Chiapas activists lament the increased presence of organized crime

3rd Assembly of the Women’s Movement in Defense of Mother Earth and Our Territories was held in the municipality of Tonalá, Chiapas. Photo: La Jornada,

By: Elio Henríquez, correspondent

San Cristóbal de Las Casas, Chiapas

The Women’s Movement in Defense of Mother Earth and Our Territories expressed its concern about “the increase in organized crime, the sale and consumption of chemical drugs, the circulation of weapons in safe houses and the calls for extortion and kidnapping of young people,” as well as the imposition of megaprojects that destroy Mother Earth.

“A constant that we women look at and experience in the countryside and the city is that the increase of organized crime in our regions does not stop. They seek that in our paths of life there is no tranquility or joy, they want us locked up,” it said in a statement.

“We see in all regions the increase of bars, the distribution, sale and consumption of drugs and alcoholism that puts the lives of young people at risk; The dynamics of crime lead to losing them and losing their lives,” it added.

It pointed out that “the increase in drug addiction is linked to the increase in the presence of organized crime and the problem is increasingly advancing towards the communities.”

The more than one hundred women from different regions of Chiapas, who on this occasion were joined by representatives of the Zapotec people of Oaxaca, Mexico City and southern Argentina, participated in their third assembly, which took place in the municipality of Tonalá, located in the state’s coastal region.

The meeting began with a ceremony “to honor our ancestors, the seven directions and to ask permission from the sea” and then they shared “the contexts we are experiencing as women.” Next, they carried out “collective healing activities, as well as communication workshops, political-community organization, solidarity economy and products for personal and collective self-care.”

In the statement released at the end of the assembly, they pointed out that “now there are more of us who are convinced of the organization, autonomies and defense of Mother Earth and our territories. We have agreed to do it from listening, looking at each other and recognizing each other, with respect, joy and affection.”

They reaffirmed their willingness to follow their principles from political-organizational autonomy, “the defense of Mother Earth against projects of death,” awareness in personal care and collective healing, the participation of women in decision-making, the rejection of all types of violence against them, the articulation and political solidarity among peoples,  networks and collectives of the Zapatista National Liberation Army (EZLN), the National Indigenous Congress (CNI) and the Sixth Declaration of the Lacandón Jungle.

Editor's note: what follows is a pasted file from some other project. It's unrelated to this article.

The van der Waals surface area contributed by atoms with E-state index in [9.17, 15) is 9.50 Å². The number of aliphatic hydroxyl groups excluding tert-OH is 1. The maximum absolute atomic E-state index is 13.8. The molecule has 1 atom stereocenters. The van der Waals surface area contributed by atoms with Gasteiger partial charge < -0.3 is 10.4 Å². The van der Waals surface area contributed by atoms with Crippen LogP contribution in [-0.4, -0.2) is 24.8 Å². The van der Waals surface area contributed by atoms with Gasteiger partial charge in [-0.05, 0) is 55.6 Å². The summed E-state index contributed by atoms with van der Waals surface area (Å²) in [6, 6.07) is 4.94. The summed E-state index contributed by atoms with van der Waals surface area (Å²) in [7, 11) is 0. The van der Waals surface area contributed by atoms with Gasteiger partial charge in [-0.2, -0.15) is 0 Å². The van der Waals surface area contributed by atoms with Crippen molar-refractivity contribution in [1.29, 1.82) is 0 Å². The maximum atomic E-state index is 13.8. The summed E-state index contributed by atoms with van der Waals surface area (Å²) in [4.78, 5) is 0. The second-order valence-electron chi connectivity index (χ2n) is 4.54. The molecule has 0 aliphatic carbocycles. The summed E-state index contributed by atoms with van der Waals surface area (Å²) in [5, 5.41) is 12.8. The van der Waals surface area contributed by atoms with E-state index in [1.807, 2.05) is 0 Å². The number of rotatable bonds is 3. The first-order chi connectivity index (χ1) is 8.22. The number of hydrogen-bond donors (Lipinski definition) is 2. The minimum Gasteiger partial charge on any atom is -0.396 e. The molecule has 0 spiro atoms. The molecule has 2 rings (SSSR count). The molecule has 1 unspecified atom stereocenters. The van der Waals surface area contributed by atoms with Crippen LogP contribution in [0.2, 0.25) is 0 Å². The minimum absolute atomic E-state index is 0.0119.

Chichonal volcano erupts in 1982.

The women from the coastal region assured that they continue “in defense of Mother Earth due to the imposition of concessions for up to 50 years in mining and hydroelectric plants,” while those from the northern zone denounced “the abandonment of the roads of Francisco León, Chapultenango, and Viejo Nicapa, Pichucalco, which are evacuation routes in case of an emergency in the Chichonal Volcano, which has become more active in recent years. It is about to be 41 years since that tragic 1982 when more than two thousand people died and the roads are still abandoned. The volcano is not only for tourism, it is home to thousands of families who have lived there for more than three thousand 500 years.”

In the northern-Palenque region, the women said, “government people enter to cut down trees for the construction of the so-called Maya Train. We are the ones who defend, we do not let them knock down more trees, we are defending the river, the water and the land because there we plant corn and beans.”

The attendees from Los Altos who participated in the meeting, said that “in some communities the agreement has been reached that the military will not enter. There is fear because of what we see and hear about organized crime. Women cannot go out alone, we are afraid that something will happen to us.”

They added: “As women we are experiencing different types of violence generated by organized crime, groups of young people who are dedicated to transport, sale, assaults, kidnappings and disappearances, creating a sense of daily terror, where there is fear and uncertainty. In the main markets of the city of San Cristóbal, the sale of drugs and weapons is becoming a constant, as well as the promotion, sale and networks of pornography and child prostitution.”

In the case of the women from Oaxaca who attended, they denounced that in that territory “the megaprojects of dispossession of the interoceanic corridor and the wind farms are present,” while those from Mexico City and Argentina denounced “the persistent rape and sexual abuse to which we continue exposed as women.”

Originally Published in Spanish by La Jornada, Wednesday, February 15, 2023, and Re-Published with English interpretation by the Chiapas Support Committee

Leave a Reply

Fill in your details below or click an icon to log in: Logo

You are commenting using your account. Log Out /  Change )

Twitter picture

You are commenting using your Twitter account. Log Out /  Change )

Facebook photo

You are commenting using your Facebook account. Log Out /  Change )

Connecting to %s

%d bloggers like this: